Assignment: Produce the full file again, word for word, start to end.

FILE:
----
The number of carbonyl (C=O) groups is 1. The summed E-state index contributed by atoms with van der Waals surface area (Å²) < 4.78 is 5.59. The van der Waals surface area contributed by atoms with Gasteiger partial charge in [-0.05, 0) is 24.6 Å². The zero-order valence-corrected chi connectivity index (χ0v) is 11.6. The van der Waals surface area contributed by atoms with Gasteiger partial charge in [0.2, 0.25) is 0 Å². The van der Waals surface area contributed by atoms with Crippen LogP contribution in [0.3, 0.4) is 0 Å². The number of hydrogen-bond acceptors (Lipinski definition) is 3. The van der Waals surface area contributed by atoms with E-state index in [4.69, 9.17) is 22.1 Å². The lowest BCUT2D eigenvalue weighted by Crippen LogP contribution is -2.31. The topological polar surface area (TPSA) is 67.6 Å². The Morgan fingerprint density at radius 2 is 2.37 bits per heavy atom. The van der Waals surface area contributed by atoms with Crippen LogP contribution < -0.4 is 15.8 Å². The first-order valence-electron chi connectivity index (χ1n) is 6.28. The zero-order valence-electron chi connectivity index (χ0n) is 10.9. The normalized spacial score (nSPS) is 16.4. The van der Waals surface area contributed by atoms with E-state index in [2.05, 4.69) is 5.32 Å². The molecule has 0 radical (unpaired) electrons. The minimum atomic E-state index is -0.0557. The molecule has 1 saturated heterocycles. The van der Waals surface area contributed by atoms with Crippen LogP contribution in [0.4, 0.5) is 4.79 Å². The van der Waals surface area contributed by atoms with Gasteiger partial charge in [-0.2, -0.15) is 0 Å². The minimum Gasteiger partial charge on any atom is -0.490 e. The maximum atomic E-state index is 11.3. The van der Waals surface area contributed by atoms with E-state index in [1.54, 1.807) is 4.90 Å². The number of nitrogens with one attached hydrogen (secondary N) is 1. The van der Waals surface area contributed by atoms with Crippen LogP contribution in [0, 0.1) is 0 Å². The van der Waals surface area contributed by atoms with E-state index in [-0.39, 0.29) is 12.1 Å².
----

The number of carbonyl (C=O) groups is 1. The summed E-state index contributed by atoms with van der Waals surface area (Å²) < 4.78 is 5.59. The van der Waals surface area contributed by atoms with Gasteiger partial charge in [-0.05, 0) is 24.6 Å². The zero-order valence-corrected chi connectivity index (χ0v) is 11.6. The van der Waals surface area contributed by atoms with Gasteiger partial charge in [0.2, 0.25) is 0 Å². The van der Waals surface area contributed by atoms with Crippen LogP contribution in [0.3, 0.4) is 0 Å². The number of hydrogen-bond acceptors (Lipinski definition) is 3. The van der Waals surface area contributed by atoms with E-state index in [4.69, 9.17) is 22.1 Å². The lowest BCUT2D eigenvalue weighted by Crippen LogP contribution is -2.31. The topological polar surface area (TPSA) is 67.6 Å². The Morgan fingerprint density at radius 2 is 2.37 bits per heavy atom. The van der Waals surface area contributed by atoms with Crippen LogP contribution < -0.4 is 15.8 Å². The first-order valence-electron chi connectivity index (χ1n) is 6.28. The zero-order valence-electron chi connectivity index (χ0n) is 10.9. The normalized spacial score (nSPS) is 16.4. The van der Waals surface area contributed by atoms with E-state index in [2.05, 4.69) is 5.32 Å². The molecule has 0 radical (unpaired) electrons. The minimum atomic E-state index is -0.0557. The molecule has 1 saturated heterocycles. The van der Waals surface area contributed by atoms with Crippen LogP contribution in [0.4, 0.5) is 4.79 Å². The van der Waals surface area contributed by atoms with Gasteiger partial charge in [-0.2, -0.15) is 0 Å². The minimum Gasteiger partial charge on any atom is -0.490 e. The maximum atomic E-state index is 11.3. The van der Waals surface area contributed by atoms with E-state index in [1.54, 1.807) is 4.90 Å². The number of nitrogens with one attached hydrogen (secondary N) is 1. The van der Waals surface area contributed by atoms with Crippen LogP contribution in [0, 0.1) is 0 Å². The van der Waals surface area contributed by atoms with E-state index in [-0.39, 0.29) is 12.1 Å².